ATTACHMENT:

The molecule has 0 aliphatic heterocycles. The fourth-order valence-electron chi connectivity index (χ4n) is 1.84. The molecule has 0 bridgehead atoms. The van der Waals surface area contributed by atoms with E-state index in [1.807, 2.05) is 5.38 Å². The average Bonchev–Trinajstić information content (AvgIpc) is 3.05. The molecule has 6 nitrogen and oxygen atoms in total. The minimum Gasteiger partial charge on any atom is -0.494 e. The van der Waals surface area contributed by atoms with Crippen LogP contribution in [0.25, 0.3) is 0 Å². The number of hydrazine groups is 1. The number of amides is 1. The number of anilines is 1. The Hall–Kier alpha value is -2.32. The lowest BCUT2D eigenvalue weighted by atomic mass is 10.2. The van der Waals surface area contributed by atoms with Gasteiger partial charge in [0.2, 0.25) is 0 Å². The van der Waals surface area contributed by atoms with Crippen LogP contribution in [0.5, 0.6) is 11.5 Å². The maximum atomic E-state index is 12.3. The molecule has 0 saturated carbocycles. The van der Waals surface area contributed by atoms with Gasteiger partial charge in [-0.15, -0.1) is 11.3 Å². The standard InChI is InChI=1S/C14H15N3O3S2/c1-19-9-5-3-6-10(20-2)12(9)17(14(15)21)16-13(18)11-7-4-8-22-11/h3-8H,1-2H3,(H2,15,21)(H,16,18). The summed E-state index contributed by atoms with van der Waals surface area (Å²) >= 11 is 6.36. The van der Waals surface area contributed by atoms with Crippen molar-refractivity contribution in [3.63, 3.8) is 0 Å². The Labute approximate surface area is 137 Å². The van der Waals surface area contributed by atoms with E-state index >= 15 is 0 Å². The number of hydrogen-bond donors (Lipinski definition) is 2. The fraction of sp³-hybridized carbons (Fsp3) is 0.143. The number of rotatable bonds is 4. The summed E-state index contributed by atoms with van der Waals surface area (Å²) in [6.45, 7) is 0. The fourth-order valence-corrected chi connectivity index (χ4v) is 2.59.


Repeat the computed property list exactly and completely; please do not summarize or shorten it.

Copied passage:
The molecule has 0 aliphatic heterocycles. The fourth-order valence-electron chi connectivity index (χ4n) is 1.84. The molecule has 0 bridgehead atoms. The van der Waals surface area contributed by atoms with E-state index in [1.807, 2.05) is 5.38 Å². The average Bonchev–Trinajstić information content (AvgIpc) is 3.05. The molecule has 6 nitrogen and oxygen atoms in total. The minimum Gasteiger partial charge on any atom is -0.494 e. The van der Waals surface area contributed by atoms with Crippen LogP contribution in [0.25, 0.3) is 0 Å². The number of hydrazine groups is 1. The number of amides is 1. The number of anilines is 1. The Hall–Kier alpha value is -2.32. The lowest BCUT2D eigenvalue weighted by atomic mass is 10.2. The van der Waals surface area contributed by atoms with Gasteiger partial charge in [0.2, 0.25) is 0 Å². The van der Waals surface area contributed by atoms with Crippen LogP contribution in [0.5, 0.6) is 11.5 Å². The maximum atomic E-state index is 12.3. The molecule has 0 saturated carbocycles. The van der Waals surface area contributed by atoms with Gasteiger partial charge in [-0.15, -0.1) is 11.3 Å². The standard InChI is InChI=1S/C14H15N3O3S2/c1-19-9-5-3-6-10(20-2)12(9)17(14(15)21)16-13(18)11-7-4-8-22-11/h3-8H,1-2H3,(H2,15,21)(H,16,18). The summed E-state index contributed by atoms with van der Waals surface area (Å²) >= 11 is 6.36. The van der Waals surface area contributed by atoms with Crippen molar-refractivity contribution in [3.63, 3.8) is 0 Å². The Labute approximate surface area is 137 Å². The van der Waals surface area contributed by atoms with E-state index >= 15 is 0 Å². The number of hydrogen-bond donors (Lipinski definition) is 2. The fraction of sp³-hybridized carbons (Fsp3) is 0.143. The number of rotatable bonds is 4. The summed E-state index contributed by atoms with van der Waals surface area (Å²) in [6.45, 7) is 0. The fourth-order valence-corrected chi connectivity index (χ4v) is 2.59.